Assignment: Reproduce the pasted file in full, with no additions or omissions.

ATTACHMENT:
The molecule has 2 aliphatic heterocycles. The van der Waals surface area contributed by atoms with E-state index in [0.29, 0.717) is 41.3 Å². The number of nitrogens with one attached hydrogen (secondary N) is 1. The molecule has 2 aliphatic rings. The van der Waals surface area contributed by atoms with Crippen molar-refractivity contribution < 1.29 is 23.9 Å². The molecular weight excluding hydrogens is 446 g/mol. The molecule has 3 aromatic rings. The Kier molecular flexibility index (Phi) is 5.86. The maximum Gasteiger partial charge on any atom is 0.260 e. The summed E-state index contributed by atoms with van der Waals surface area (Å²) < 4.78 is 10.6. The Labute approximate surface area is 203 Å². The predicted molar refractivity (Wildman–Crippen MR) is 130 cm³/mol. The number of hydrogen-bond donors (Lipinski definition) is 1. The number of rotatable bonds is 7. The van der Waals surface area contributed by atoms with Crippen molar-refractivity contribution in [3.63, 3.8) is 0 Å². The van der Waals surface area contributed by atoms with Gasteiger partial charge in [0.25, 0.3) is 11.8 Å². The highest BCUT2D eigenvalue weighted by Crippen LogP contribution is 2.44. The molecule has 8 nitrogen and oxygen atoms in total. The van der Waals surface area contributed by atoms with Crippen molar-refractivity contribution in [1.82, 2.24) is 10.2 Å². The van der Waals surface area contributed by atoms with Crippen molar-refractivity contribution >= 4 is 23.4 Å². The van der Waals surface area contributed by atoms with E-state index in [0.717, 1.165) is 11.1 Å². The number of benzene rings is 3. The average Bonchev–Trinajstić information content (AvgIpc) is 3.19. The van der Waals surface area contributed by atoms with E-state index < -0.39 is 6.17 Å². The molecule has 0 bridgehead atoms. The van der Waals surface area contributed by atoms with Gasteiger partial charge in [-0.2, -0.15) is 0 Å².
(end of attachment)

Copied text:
The molecule has 2 aliphatic heterocycles. The van der Waals surface area contributed by atoms with E-state index in [0.29, 0.717) is 41.3 Å². The number of nitrogens with one attached hydrogen (secondary N) is 1. The molecule has 2 aliphatic rings. The van der Waals surface area contributed by atoms with Crippen molar-refractivity contribution < 1.29 is 23.9 Å². The molecular weight excluding hydrogens is 446 g/mol. The molecule has 3 aromatic rings. The Kier molecular flexibility index (Phi) is 5.86. The maximum Gasteiger partial charge on any atom is 0.260 e. The summed E-state index contributed by atoms with van der Waals surface area (Å²) < 4.78 is 10.6. The Labute approximate surface area is 203 Å². The predicted molar refractivity (Wildman–Crippen MR) is 130 cm³/mol. The number of hydrogen-bond donors (Lipinski definition) is 1. The number of rotatable bonds is 7. The van der Waals surface area contributed by atoms with Crippen molar-refractivity contribution in [3.63, 3.8) is 0 Å². The van der Waals surface area contributed by atoms with Gasteiger partial charge in [0.25, 0.3) is 11.8 Å². The highest BCUT2D eigenvalue weighted by Crippen LogP contribution is 2.44. The molecule has 8 nitrogen and oxygen atoms in total. The van der Waals surface area contributed by atoms with Crippen molar-refractivity contribution in [1.82, 2.24) is 10.2 Å². The van der Waals surface area contributed by atoms with Crippen molar-refractivity contribution >= 4 is 23.4 Å². The van der Waals surface area contributed by atoms with E-state index in [0.717, 1.165) is 11.1 Å². The number of benzene rings is 3. The average Bonchev–Trinajstić information content (AvgIpc) is 3.19. The van der Waals surface area contributed by atoms with E-state index < -0.39 is 6.17 Å². The molecule has 0 bridgehead atoms. The van der Waals surface area contributed by atoms with Gasteiger partial charge in [-0.2, -0.15) is 0 Å².